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Pope Francis' homily for Pentecost Sunday 2024

Pope Francis

Sunday, May 19, 2024

Closeup of Pope Francis in red cope and white zucchetto sitting giving a homily
On Sunday, May 19, 2024, Pope Francis presided over Holy Mass for the Solemnity of Pentecost in St. Peter's Basilica in the Vatican. He said that "the Spirit is like this: powerful, giving us the power to overcome, and also gentle."
Read the full text of the Holy Father's homily below. You can watch the full broadcast on Salt + Light Plus here.

Homily of His Holiness Pope Francis

Solemnity of Pentecost
Sunday, 19 May 2024

The account of Pentecost (cf. Acts 2:1-11) shows us two areas of the Holy Spirit’s working in the Church: in us and in mission, with two characteristics: power and gentleness.
The Spirit’s work in us is powerful, as symbolized by the signs of wind and fire, which are often associated with God’s power in the Bible (cf. Exodus 19:16-19). Without such power we would never be able to defeat evil on our own, nor overcome the “desires of the flesh” that St. Paul refers to, those drives of the soul: “impurity, idolatry, dissension, and envy” (cf. Galatians 5:19-21). They can be overcome with the Spirit who gives us the power to do so, for he enters into our hearts that are “parched, stiff, and cold” (cf. Sequence Veni Sancte Spiritus). These drives spoil our relationships with others and divide our communities, yet the Spirit enters into our hearts and heals everything.
Jesus too shows us this when, prompted by the Spirit, he withdraws for forty days and is tempted in the desert (cf. Matthew 4:1-11). During that time his humanity also grows, is strengthened and prepared for mission.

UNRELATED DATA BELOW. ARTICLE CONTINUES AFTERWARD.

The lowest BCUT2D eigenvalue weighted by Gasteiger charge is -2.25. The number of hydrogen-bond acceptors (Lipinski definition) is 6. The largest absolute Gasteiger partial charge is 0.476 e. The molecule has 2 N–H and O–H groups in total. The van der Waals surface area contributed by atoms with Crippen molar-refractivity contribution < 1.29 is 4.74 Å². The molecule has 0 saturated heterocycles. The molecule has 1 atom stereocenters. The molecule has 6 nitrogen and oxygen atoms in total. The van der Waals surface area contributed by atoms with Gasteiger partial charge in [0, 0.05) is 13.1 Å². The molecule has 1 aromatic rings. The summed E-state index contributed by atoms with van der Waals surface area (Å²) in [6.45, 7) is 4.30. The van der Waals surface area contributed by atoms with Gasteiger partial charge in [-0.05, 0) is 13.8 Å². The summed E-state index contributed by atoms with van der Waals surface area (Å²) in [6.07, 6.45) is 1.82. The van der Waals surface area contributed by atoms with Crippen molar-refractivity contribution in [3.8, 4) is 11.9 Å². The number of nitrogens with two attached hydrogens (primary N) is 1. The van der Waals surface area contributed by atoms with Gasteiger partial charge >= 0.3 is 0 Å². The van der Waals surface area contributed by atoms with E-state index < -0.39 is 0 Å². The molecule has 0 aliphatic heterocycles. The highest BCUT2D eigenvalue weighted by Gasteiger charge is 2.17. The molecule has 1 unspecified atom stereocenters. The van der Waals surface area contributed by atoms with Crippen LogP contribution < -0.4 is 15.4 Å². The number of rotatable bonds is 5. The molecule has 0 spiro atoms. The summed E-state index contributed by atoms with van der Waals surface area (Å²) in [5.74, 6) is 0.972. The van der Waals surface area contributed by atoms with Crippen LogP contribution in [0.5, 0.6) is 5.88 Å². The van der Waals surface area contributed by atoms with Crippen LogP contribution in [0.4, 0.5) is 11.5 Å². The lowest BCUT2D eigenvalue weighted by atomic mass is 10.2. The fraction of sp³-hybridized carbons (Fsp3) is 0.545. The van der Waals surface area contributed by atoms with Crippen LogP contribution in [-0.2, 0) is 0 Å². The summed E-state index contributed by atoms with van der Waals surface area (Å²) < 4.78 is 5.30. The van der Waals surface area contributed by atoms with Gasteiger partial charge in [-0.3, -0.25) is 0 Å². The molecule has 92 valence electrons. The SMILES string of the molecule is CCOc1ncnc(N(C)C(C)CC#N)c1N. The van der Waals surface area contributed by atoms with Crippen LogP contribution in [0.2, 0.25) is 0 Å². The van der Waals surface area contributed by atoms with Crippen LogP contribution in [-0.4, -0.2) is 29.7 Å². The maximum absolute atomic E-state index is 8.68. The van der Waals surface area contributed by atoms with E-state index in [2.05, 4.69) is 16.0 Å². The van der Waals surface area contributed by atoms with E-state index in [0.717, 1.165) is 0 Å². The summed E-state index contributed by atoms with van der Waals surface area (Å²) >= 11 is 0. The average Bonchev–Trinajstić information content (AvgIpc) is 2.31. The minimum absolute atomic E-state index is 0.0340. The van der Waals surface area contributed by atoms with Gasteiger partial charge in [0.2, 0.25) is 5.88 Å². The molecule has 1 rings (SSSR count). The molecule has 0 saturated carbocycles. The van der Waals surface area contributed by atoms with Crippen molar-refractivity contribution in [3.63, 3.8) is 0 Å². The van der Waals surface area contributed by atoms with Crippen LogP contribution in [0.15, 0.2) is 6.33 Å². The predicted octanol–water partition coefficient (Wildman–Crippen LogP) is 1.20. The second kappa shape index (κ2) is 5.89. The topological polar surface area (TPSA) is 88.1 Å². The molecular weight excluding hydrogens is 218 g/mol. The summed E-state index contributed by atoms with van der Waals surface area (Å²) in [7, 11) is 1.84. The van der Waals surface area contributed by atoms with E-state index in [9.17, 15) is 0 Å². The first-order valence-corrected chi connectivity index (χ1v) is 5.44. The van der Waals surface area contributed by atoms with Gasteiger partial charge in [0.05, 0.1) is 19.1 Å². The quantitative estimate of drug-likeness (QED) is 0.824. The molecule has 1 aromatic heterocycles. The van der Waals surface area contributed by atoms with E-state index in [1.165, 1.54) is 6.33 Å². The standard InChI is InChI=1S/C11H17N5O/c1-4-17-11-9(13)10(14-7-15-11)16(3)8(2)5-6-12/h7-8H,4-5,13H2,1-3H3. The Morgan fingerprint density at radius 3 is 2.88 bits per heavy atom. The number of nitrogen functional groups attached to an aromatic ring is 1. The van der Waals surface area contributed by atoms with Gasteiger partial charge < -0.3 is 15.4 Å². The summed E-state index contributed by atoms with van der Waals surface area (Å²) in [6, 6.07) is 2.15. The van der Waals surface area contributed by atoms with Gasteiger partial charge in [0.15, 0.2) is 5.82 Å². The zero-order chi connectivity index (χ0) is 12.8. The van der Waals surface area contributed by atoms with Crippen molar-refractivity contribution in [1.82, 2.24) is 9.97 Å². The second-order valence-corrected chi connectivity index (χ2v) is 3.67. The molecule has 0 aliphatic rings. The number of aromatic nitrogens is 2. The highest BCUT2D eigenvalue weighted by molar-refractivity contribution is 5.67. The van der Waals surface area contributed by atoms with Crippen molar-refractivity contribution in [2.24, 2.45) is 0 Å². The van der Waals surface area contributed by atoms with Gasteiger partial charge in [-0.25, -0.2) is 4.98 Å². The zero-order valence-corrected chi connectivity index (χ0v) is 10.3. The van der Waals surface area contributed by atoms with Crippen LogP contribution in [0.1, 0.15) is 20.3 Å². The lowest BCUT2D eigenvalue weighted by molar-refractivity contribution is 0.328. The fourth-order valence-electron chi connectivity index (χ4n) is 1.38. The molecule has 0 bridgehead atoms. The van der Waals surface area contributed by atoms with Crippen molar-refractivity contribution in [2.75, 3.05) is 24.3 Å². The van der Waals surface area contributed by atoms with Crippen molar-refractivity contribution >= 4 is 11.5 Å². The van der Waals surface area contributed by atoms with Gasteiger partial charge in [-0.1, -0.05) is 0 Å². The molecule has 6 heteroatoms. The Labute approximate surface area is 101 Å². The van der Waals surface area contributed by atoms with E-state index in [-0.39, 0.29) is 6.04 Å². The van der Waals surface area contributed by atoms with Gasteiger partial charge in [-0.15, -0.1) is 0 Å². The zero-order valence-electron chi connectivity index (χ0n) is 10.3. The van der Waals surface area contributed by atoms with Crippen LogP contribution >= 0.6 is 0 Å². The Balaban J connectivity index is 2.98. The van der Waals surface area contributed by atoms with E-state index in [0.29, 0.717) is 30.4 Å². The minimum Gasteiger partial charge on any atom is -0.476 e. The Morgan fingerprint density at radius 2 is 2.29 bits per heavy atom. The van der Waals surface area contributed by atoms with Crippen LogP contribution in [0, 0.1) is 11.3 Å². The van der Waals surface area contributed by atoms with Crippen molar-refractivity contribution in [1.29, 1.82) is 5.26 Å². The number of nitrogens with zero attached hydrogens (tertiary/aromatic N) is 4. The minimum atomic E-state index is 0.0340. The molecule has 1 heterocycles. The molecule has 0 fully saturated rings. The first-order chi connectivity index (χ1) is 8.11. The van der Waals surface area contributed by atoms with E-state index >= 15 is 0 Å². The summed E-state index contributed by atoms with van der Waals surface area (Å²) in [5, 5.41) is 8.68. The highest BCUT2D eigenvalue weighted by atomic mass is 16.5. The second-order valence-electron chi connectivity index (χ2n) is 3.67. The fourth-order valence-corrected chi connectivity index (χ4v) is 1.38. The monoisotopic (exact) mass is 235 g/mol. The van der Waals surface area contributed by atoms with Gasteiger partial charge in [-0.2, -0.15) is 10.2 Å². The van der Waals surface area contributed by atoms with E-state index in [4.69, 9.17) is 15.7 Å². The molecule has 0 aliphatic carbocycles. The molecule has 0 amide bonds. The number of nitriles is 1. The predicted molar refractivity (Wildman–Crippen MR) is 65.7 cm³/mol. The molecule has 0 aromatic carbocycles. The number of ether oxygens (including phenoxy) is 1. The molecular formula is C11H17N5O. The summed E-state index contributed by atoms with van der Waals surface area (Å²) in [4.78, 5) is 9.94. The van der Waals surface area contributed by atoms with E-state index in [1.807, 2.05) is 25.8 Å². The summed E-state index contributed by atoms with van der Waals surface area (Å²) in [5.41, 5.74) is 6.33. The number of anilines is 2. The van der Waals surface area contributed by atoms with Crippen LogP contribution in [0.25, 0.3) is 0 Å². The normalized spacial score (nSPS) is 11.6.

At the same time, the Paraclete’s working in us is also gentle: powerful and gentle. The wind and the fire do not destroy or reduce to ashes whatever they touch: the one fills the house where the disciples are, and the other rests gently, in the form of flames, on the head of each. This gentleness, too, is a feature of God’s way of acting, one that we frequently encounter in the Scriptures.
It is reassuring to see how the same sturdy, calloused hand that first breaks up the clods of our passions, then gently, after planting the seeds of virtue, “waters” them and “tends” them (cf. Veni Sancte Spiritus). He lovingly protects these virtues, so that they can grow stronger and so that, after the toil of combatting evil, we may taste the sweetness of mercy and communion with God. The Spirit is like this: powerful, giving us the power to overcome, and also gentle. We speak about the anointing of the Spirit, the Spirit anoints us for he is with us. As a beautiful prayer of the early Church says: “Let your gentleness, O Lord, and the fruits of your love, abide with me” (Odes of Solomon, 14:6).
The Holy Spirit, who descended upon the disciples and remained at their side, that is, as the “Paraclete,” transformed their hearts and instilled in them “a serene courage which impelled them to pass on to others their experience of Jesus and the hope which motivated them” (St. John Paul II, Redemptoris Missio, #24). Peter and John would later testify before the Sanhedrin, after being told “not to speak or teach at all in the name of Jesus” (Acts 4:18): “We cannot but speak of what we have seen and heard” (v. 20). And they possessed the power of the Holy Spirit to speak of these things.